Of course you’re in love. You know you’re ready to vow “through sickness and health until death do you part”. But, there are some things you must know about your partner before you are legally committed to another? Have you started to make decisions about what you both value and desire for your marriage? What questions and topics do you want to have discussed and clarified together? What do you both value and want for your relationship? What do you want for yourself as an individual? Imagine what your relationship gains if you engage your future marriage relationship before you would say ‘I Do’.

Take a deep breath and consider these questions and tips.

Can they handle conflict? Conflict is certain in marriage, but that’s not all negative. Learning to resolve conflict can have many positive benefits, provided you learn how to handle conflict in a healthy way. Healthy conflict gives birth to intimacy and understanding. Unhealthy conflict creates bitterness and resentment. “Two major red flags of unhealthy conflict management are stonewalling (the silent treatment) and any form of violence. If someone is a little too angry as a boyfriend/girlfriend, they will be much too angry as a spouse, “Marriage typically increases conflict and the potential for anger.”

Will they kiss divorce good-bye? Every marriage eventually proves to be difficult at times. Human nature is such that if there’s an easy “off-ramp,” we tend to want to take it. Marry someone who is committed to working through every challenge you face without considering divorce as an option.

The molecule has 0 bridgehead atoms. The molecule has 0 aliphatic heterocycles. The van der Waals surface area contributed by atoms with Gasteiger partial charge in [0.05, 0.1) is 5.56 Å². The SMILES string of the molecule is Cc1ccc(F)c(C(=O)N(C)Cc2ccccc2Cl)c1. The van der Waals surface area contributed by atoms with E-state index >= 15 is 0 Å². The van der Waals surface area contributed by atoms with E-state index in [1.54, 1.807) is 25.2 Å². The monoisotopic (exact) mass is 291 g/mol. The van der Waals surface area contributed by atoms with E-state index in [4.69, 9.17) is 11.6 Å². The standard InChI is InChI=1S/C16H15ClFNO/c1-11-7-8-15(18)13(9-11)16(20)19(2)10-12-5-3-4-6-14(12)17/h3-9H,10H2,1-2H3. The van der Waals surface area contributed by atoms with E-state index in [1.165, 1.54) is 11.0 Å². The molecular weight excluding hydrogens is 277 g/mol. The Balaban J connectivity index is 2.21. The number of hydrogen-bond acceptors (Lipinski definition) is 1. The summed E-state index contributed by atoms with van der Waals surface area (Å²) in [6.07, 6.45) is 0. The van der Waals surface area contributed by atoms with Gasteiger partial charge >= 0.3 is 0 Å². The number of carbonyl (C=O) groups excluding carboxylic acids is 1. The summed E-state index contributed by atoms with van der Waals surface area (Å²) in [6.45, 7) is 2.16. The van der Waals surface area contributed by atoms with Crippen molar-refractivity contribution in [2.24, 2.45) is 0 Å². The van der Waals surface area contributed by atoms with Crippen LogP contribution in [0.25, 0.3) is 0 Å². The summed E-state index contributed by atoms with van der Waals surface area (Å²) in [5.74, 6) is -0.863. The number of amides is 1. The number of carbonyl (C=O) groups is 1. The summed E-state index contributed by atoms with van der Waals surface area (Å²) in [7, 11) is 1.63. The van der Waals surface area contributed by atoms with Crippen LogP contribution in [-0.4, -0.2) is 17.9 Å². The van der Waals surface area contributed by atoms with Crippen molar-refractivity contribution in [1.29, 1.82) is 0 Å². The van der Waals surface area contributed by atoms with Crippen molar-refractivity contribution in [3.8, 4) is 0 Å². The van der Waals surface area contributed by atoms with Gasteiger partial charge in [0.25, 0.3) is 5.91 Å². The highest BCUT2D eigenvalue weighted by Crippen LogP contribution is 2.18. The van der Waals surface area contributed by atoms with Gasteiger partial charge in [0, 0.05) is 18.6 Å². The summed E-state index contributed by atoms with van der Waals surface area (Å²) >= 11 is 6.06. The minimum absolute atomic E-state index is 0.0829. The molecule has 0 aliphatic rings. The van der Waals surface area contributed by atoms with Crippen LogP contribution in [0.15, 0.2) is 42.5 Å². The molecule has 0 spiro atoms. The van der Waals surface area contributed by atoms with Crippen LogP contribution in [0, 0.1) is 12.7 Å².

Will they be a spectacular parent? You’re not just choosing your future husband or wife; you’re choosing your kids’ future dad or mom. It’s impossible for you to imagine how much you’ll love your children; they will pull emotions out of you that you didn’t even know you had. And on the day you bring them home, you’ll be so glad you picked someone who will be a fantastic parent, or you’ll grieve that they have to put up with someone who is neglectful or, even worse, abusive. “If you plan on having kids, your marriage isn’t just about you,”

“Your future spouse’s suitability as a parent is a major deal to consider.”

Do they know how to communicate? Communication is essential to build new intimacy when infatuation fades (which it will). If you marry someone who is fearful of communication or unskilled at communication, your marriage will fall into an intimacy rut. Joshua Harris writes, “You can’t love what you don’t know. You can’t be truly loved if you’re not truly known. And the only way to know and be known by another person is to communicate—openly, honestly, sincerely, humbly.” Women, however much your boyfriend talks to you, imagine marriage will have 25% less talk. (I’m not suggesting it should be that way, just that it often is.) Will that be enough? If he’s already borderline in this area, you’re likely to become very frustrated after marriage.


Make peace with your family and future in-laws

Tension between family members is a fact of life these days, but when there’s a wedding involved, it often becomes exasperated. While you may not be able to put a stop to that 10-year-long feud between Aunt Mary and Grandma Jo, but try to make peace with any relatives yourself or at least force yourself to put up with their crazy antics for a while. Trust us, it will make the wedding planning process much smoother, especially when it comes to deciding on the all-important task of seating arrangement.